Fair Woodworking

March 23, 2012

Safety overide

Filed under: Fair Woodworking & Hand Tool Blog,Strong opinion warning! — fairwoodworking @ 2:58 pm

Well, it seems I just can’t stay off the soap box. I may be too direct for some, but I feel it needs saying.

Last week I was confronted yet again of the folly of modern day safety standards.

Twice!

I’ve said before that I’m not much of a “safety” guy, and I really should make it clear what I mean by that. I am actually quite passionate about being safe, but this P.C. garbage our society has accepted as safety makes me absolutely sick.

Last week the construction company I work for had a safety audit so that we could become a “Safety Certified” company. This required us to hire a consultant to put together the necessary paperwork to be approved.

The audit took place at our office where the auditor checked the paperwork that a consultant put together for us. We the Construction Company did almost nothing other than hire a consultant, and we are now certified “safe”?

We are a very safe company, but it has nothing to do with the paperwork…

But, this is not the soap box I meant to write about. (Climbs down from soapbox, steps around the “people texting in crosswalks without even looking both ways” soap box, and moves to correct one.)

Last week while talking to my wife, I saw her do something a little scary. We have a paper shredder that she uses regularly, and it needed emptying. While talking, I noticed that the shredder was laying upside down on the floor waiting to be put back on the bin. That’s fine, but what was not fine was the it was still plugged in.

I confronted her about it, and in the end she admitted that she didn’t think she needed to because there is a safety over ride switch that stops it from working when not properly seated on the basket.

I once took a very good management training course that taught me a very important concept in management. The biggest risk of having reliable staff is that you might take them for granted. If this happens they will in turn resent you, and can become the biggest trouble makers in the company.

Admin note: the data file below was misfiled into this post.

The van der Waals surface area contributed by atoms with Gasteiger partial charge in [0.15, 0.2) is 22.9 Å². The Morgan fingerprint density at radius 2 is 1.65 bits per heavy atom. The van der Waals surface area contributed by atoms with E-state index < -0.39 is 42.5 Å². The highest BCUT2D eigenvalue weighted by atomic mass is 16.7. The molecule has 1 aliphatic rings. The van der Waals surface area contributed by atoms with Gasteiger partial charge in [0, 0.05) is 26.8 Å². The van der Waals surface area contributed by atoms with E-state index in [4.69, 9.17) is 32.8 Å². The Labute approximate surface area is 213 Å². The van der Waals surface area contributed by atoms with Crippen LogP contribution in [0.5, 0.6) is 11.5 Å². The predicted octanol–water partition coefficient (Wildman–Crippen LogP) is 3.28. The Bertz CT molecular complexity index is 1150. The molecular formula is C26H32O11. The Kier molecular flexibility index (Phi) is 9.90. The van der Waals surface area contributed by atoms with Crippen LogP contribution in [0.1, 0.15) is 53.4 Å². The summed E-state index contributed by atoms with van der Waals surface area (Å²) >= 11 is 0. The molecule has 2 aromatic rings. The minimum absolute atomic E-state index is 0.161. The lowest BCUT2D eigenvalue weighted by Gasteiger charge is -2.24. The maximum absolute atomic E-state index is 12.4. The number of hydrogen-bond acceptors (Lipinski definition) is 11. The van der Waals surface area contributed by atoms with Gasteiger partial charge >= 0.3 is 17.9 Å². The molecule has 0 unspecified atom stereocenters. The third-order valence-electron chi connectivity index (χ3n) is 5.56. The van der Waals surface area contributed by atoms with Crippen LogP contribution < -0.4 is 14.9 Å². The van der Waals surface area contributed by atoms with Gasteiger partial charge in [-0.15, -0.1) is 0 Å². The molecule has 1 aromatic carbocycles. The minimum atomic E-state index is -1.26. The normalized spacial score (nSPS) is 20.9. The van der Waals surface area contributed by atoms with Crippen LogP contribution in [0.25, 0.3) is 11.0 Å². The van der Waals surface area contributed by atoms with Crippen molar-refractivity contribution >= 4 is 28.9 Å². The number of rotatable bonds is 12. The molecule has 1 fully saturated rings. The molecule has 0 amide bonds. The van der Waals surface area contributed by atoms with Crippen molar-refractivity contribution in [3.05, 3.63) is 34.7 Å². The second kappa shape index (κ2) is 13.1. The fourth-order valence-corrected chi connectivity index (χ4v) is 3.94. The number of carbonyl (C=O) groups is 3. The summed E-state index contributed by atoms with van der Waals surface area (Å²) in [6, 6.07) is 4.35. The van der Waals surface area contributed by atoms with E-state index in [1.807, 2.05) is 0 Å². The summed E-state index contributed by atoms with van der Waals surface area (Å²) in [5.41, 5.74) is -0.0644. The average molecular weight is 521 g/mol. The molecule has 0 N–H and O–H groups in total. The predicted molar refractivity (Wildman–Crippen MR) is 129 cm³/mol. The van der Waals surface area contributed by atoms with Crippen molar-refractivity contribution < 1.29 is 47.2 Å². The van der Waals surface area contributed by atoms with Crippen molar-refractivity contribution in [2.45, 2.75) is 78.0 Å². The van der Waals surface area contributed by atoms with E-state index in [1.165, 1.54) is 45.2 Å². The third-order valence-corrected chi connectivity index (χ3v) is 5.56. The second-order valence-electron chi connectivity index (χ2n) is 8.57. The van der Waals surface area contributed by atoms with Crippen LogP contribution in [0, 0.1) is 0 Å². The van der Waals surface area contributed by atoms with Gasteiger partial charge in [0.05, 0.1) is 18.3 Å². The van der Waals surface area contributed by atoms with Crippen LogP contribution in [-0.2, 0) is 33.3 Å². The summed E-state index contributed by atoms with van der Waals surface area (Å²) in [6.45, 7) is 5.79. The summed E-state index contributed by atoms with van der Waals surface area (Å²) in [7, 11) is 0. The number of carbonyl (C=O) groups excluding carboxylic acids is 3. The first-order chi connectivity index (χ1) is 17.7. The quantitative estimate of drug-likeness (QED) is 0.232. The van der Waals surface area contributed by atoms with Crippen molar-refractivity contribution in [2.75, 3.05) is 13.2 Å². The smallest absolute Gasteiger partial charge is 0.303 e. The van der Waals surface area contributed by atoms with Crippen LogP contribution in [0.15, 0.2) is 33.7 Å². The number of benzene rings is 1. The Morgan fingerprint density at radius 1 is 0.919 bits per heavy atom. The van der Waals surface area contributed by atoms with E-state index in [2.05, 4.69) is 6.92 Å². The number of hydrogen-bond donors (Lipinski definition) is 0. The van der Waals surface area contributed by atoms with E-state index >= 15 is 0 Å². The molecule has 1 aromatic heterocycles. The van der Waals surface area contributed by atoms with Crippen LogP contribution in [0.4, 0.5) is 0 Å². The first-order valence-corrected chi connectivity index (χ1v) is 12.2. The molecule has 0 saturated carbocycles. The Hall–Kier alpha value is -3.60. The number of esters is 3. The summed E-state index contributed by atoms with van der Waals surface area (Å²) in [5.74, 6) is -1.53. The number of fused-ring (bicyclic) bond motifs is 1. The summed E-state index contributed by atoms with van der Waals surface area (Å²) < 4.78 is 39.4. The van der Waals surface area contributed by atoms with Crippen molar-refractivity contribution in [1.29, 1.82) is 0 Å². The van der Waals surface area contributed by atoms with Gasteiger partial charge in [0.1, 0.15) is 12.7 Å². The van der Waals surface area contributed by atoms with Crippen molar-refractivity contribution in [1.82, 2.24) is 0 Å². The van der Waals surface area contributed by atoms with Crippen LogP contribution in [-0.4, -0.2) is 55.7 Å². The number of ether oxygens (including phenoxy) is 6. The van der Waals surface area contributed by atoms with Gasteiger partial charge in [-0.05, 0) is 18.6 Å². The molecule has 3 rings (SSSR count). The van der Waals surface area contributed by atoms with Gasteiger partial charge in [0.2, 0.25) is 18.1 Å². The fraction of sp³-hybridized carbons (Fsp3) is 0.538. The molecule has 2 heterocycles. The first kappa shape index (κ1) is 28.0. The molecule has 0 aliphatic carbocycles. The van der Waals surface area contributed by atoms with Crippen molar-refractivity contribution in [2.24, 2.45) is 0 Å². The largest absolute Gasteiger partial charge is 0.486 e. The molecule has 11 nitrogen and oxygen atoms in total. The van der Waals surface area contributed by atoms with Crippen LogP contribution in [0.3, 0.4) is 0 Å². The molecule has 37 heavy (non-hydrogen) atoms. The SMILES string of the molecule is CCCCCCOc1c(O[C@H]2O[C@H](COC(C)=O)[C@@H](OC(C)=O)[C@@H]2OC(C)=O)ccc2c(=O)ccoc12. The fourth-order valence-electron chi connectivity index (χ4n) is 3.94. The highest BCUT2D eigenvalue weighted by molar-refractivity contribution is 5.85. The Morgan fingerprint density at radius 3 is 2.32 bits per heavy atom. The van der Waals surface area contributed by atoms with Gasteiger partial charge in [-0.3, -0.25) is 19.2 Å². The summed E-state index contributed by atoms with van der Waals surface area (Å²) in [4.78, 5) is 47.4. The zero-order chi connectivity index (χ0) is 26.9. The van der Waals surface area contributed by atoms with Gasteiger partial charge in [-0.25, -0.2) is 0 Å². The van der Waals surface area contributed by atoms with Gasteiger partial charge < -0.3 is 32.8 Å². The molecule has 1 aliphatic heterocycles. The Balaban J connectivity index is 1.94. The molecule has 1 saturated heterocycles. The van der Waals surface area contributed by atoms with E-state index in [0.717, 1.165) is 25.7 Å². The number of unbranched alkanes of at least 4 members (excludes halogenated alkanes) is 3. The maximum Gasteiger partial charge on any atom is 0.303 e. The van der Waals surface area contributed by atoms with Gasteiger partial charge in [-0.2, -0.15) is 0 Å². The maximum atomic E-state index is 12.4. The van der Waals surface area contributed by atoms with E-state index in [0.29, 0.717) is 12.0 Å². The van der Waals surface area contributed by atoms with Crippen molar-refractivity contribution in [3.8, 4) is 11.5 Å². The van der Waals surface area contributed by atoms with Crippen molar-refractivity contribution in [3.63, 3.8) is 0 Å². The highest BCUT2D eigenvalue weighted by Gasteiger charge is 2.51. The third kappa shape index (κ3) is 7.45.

In life when we take safety features for granted we make a very dangerous assumption that they will always protect us. Safety over rides can fail. They can jamb or simply break. If that happens and you have simply assumed it was working, you will be in very grave danger of injury, or even death.

Last year I took a class with a very well known woodworker. You all know the name, but me saying it adds nothing to the point I’m making. During a break the topic of Sawstop came up, and the instructor began to rave about what a great feature it was. He told us about how he’d gotten one the year before, and already it had saved one of his employees from losing a finger three times.

THREE TIMES!!!

How is it a good thing, for someone so lethargic about keeping their hands out of harms way, that they trigger the fail safe THREE TIMES in one year?

Sawstop, may have saved his fingers, but has clearly allowed some very unsafe habits into his workflow. What happens if he ever runs into a Sawstop that is malfunctioning, or goes to work somewhere that does not have a Sawstop? I’d say he is guaranteed to lose a finger if that happens.

If you have a Sawstop in your workshop, or are thinking about getting one. Please consider this. Can you guarantee that anyone that uses the saw will never take the fail safe for granted? Can you guarantee that nobody will ever learn a bad safety habit as a result of it’s perceived added safety? If you can’t, I must respectfully suggest that you are adding to the global epidemic of unsafe woodworkers, and adding fuel to the fire of a legal system that rewards people for not knowing that the coffee was hot or that they shouldn’t iron their pants while they are wearing them.

Finally, if you ever find yourself at the door to my workshop. Please knock first and wait for me to let you in. My hand tools are sharp, and my power tools though well maintained, cut indiscriminately. I do not wish to be startled by your appearance and injure myself in the distraction. If a machine is running, I will not hear you knocking, so please wait until I turn it off so you can make your presence known.

If I let you in, please again, remember my tools are sharp. The guards you see on my tools are not there to protect you, they are there to protect the sharp edge from damage, so conduct yourself with care. You alone should be the only safety feature you should trust. If you cannot trust yourself to be safe, please stay out of my shop.

If  you cannot trust yourself to be safe, please stay out of your own shop as well.

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